Raise Blood Pressure Comic Strips - Page 25
257 Results for Raise Blood Pressure
View 241 - 250 results for raise blood pressure comic strips. Discover the best "Raise Blood Pressure" comics from Dilbert.com.
Share October 05, 1993's comic on:
Dogbert walks down the hall thinking, "Ha! My technique of being loud is working. I got a job and a raise in one day. Now I need an office." Dogbert shouts at a man, "Hey! I want your office now!!" Dogbert stands on the desk watching the man pack his things. Dogbert yells, "Wait . . . I might be able to use the frame for something!!"
Share October 04, 1993's comic on:
Dogbert stands on a chair across from the Boss's desk and shouts, "I'm a loud dog! Give me a job! You must obey me because I'm loud!" The Boss says, "Okay okay." Dogbert says, "That was too easy. There must be something wrong with the job. It must be an entry level job . . ." Dogbert stands on the desk and kicks something at the Boss. Dogbert shouts, "I want a raise!! Promote me, you imbecile!!" The Boss thinks, "Bad trend."
Share August 15, 1993's comic on:
The Boss stands behind Ted's desk and says, "Ted, you're part of the company 'right sizing' program, effective today." Ted replies, "Thank you! It's nice to get positive feedback from the boss!" The Boss says, "It's not feedback. I'm saying your position has been 'management adjusted.'" Ted replies, "Sounds great! Is there a raise involved?" The Boss says angrily, "Listen to me!! You're part of 'manager attrition' starting right now!" Ted says, "Wow! Is that the fast-track program for managers?" Wally tells Dilbert, "I heard that Ted got picked for the 'manager attrition' program." Dilbert asks angrily, "Why not us?" Dilbert and Wally stand across from the Boss's desk. Dilbert says, "So unless you put us on the 'manager attrition' program too, we quit!" The Boss thinks, "There's never a flamethrower handy when you need it."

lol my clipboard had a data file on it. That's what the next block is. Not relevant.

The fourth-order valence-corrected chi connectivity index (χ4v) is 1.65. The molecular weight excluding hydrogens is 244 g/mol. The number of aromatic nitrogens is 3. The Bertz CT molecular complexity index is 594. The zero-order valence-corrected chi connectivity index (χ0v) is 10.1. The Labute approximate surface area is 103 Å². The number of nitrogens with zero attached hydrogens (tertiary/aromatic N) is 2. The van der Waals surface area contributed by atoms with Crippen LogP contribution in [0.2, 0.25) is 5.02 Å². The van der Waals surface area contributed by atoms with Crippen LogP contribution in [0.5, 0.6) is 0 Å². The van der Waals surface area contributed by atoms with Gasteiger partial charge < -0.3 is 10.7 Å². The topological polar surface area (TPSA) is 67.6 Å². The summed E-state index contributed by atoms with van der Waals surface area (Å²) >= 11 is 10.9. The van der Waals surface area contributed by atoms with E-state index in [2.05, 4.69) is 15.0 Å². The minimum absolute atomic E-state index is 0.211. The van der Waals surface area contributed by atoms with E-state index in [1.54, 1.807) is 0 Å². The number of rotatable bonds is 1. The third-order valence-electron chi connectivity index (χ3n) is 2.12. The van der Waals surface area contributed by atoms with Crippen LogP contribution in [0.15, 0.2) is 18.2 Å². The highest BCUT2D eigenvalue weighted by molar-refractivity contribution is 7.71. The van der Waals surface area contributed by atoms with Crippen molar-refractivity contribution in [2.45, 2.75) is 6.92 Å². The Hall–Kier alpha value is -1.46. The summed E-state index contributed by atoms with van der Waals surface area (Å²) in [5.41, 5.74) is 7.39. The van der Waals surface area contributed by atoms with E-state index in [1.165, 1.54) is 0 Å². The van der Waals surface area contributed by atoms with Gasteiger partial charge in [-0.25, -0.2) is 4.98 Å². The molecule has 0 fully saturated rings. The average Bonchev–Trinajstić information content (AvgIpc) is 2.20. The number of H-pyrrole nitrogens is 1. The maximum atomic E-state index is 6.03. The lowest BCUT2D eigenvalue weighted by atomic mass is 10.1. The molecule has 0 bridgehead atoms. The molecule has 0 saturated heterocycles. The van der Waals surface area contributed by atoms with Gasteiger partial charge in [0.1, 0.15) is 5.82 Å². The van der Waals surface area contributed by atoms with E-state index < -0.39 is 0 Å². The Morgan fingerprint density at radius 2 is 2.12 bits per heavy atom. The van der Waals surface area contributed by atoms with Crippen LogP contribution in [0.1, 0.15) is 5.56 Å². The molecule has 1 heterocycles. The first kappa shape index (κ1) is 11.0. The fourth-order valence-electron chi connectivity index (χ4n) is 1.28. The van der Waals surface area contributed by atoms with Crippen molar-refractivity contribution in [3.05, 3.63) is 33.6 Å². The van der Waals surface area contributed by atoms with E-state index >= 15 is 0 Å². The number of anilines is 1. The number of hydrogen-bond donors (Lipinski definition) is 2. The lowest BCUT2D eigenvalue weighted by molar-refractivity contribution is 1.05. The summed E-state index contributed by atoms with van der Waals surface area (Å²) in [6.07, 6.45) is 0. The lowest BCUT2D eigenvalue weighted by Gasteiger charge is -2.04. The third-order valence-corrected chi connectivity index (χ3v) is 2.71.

Share August 09, 1993's comic on:
Dilbert and Zimbu the Monkey sit across from the Boss's desk. The Boss says, "I've got to cut staff in engineering. I'm trying to determine which one of you is more valuable to keep." The Boss says, "I've been hearing good things about Zimbu the Monkey. Which one of you is Zimbu the Monkey?" Dilbert and Zimbu both raise their hands. Dilbert thinks, "This is not the proudest moment of my professional career."
Share August 01, 1993's comic on:
Dilbert sits on an examining table wearing only his underwear. He asks, "Is it the flu?" The doctor looks at a chart and says, "Hmm . . ." The doctor says, "I had the computer run an economic report on the market value of your organs." The doctor continues, "I could make thousands of dollars by selling your parts for transplants." The doctor continues, "Of course, this is all moot unless you die in my office while under my care." The doctor says, "But if I let you die from the flu then my malpractice insurance will go up again." The doctor continues, "But if you live I can continue to bill you for unnecessary tests." The doctor continues, "There's a slight economic advantage to keeping you alive . . . If you leave three pints of blood and do me a little favor." Back at home, Dilbert lies face down on the bed. He tells Dogbert, "Then I had to wax his Jeep with my clothes." Dogbert replies, "Apparently he didn't know what kind of fabrics you wear."